Test Your Disney Knowledge With These Alice in Wonderland Facts

The girl who grew “curiouser and curiouser” has charmed her way into the hearts of millions of moviegoers over the decades. But do you know the facts behind the film? Test your Disney knowledge below to see if you know these little-known facts about Alice in Wonderland.

The Film Was Going to be a Live Action/Cartoon Hybrid

(The video above is a part of Disney’s Laugh-O-Gram series, “The Alice Comedies”)

During the pre-Mickey era of the early 1920’s, Disney launched a series of shorts based on the novel “Alice in Wonderland.”  They consisted of an animated backdrop with a live action “Alice.” Thus, you can see where Disney drew his inspiration from when it came time to create a feature-length film. However, after much deliberation, Walt gave up on the idea and told his staff that a live actress, “would be a disappointment.”

Walt Disney Originally Intended to Cast Ginger Rogers as Alice











Fred Astaire’s famous dancing partner almost was the girl in the blue dress with the white apron. While Disney was still considering a live action hybrid, he announced he would be asking Ginger Rogers to star in the iconic role. The peculiar part about this scenario is if Disney were to cast her for the film, the 12 year old Alice would have been portrayed by a 30 year old Rogers. 

The Studio Planned to Release the Film in the 1940’s

Disney had storyboards made for the picture as early as 1931. In 1939, Disney even hired a scriptwriter. This all lead to the intention of releasing the film in the 1940’s. However, World War 2 forced the studio to shelve the idea. It wasn’t until 1945 when the studio was able to pick up the film project again.

The Film Was Initially a Box Office Failure, But Later Became a Cult Classic

When Alice in Wonderland was released in 1951, it had negative reviews from both critics and audiences alike. The main complaint of the animated feature was that Disney took too many creative liberties combining the two Lewis Carrol novels, “Alice in Wonderland” and “Alice Through the Looking Glass.” Yet in the 1960’s, the film started garnering a cult following. The studio took notice of this, and re released the film which boosted its popularity into the favorite that it is today.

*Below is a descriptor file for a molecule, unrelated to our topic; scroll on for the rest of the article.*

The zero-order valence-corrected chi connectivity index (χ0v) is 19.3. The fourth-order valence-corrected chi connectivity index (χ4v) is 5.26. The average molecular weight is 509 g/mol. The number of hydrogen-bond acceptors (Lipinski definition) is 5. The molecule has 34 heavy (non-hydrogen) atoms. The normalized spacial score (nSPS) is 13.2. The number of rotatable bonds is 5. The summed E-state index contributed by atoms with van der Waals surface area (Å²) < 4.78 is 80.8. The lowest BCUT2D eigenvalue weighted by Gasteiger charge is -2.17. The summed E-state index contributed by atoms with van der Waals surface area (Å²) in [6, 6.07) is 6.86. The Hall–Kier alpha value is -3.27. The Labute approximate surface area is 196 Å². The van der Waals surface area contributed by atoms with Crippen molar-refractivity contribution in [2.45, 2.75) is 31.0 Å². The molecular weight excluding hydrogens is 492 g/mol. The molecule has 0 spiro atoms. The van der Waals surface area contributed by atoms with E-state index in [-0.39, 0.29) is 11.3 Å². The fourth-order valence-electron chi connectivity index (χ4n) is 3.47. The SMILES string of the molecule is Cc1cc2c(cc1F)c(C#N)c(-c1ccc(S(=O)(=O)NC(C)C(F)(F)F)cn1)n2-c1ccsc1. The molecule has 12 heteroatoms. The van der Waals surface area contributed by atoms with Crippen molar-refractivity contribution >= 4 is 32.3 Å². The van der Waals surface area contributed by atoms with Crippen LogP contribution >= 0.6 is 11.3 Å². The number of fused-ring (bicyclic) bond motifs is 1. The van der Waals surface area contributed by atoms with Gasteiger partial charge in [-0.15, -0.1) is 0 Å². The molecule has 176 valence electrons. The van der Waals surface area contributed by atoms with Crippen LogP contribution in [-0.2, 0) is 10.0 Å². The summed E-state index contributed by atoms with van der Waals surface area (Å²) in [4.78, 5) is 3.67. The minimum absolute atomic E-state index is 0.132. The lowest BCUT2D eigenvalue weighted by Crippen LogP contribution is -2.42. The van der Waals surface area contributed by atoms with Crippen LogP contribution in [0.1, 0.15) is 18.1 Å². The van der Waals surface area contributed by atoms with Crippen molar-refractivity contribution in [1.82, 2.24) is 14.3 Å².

There is a Hidden Mickey in the Film

(Photo credit: disney-hiddensecrets.tumbler.com)

If there is one thing the cartoon juggernaut is obsessed with, it is hiding its star character in as ways as possible! If you look closely at the picture from the scene above, you will see a hidden Mickey in the flame.



Review: Big Hero 6

Big Hero 6 Tough Baymax

Within fandom there have always been rivalries, whether real or fictional, for fans to argue about. Though they are owned by the same parent company, the films of Disney Animation and Pixar Studios have always been compared and contrasted. Throughout the beginning of the last decade, it was clear, Pixar had arrived on the scene with a band (1999’s Toy Story) and they were here to star. Year after year Pixar would release an instant classic. I do not say that lightly, A Bug’s Life, Toy Story 2, Monsters Inc., Finding Nemo, The Incredibles, Ratatouille, Wall-E, Up and (of course) Toy Story 3. Meanwhile, the house the Mouse built was not turning out as stellar of product.

While the films weren’t necessarily bad, blandness was present throughout their efforts. Films like Brother Bear, Meet the Robinsons and Home on the Range were a fun time at the movies, but nowhere near as endearing as Disney’s past or Pixar’s present. Though the 2000’s saw Pixar dominate the animated market, I believe we’ve seen a shift in the marketplace over the past 5 years. Disney has released 5 wonderful films in a row (The Princess and the Frog, Tangled, Winnie the Pooh, Wreck-It Ralph and Frozen) and Pixar has seen a definite decrees in quality in the form of Cars 2, Brave and Monsters University. Continue reading “Review: Big Hero 6”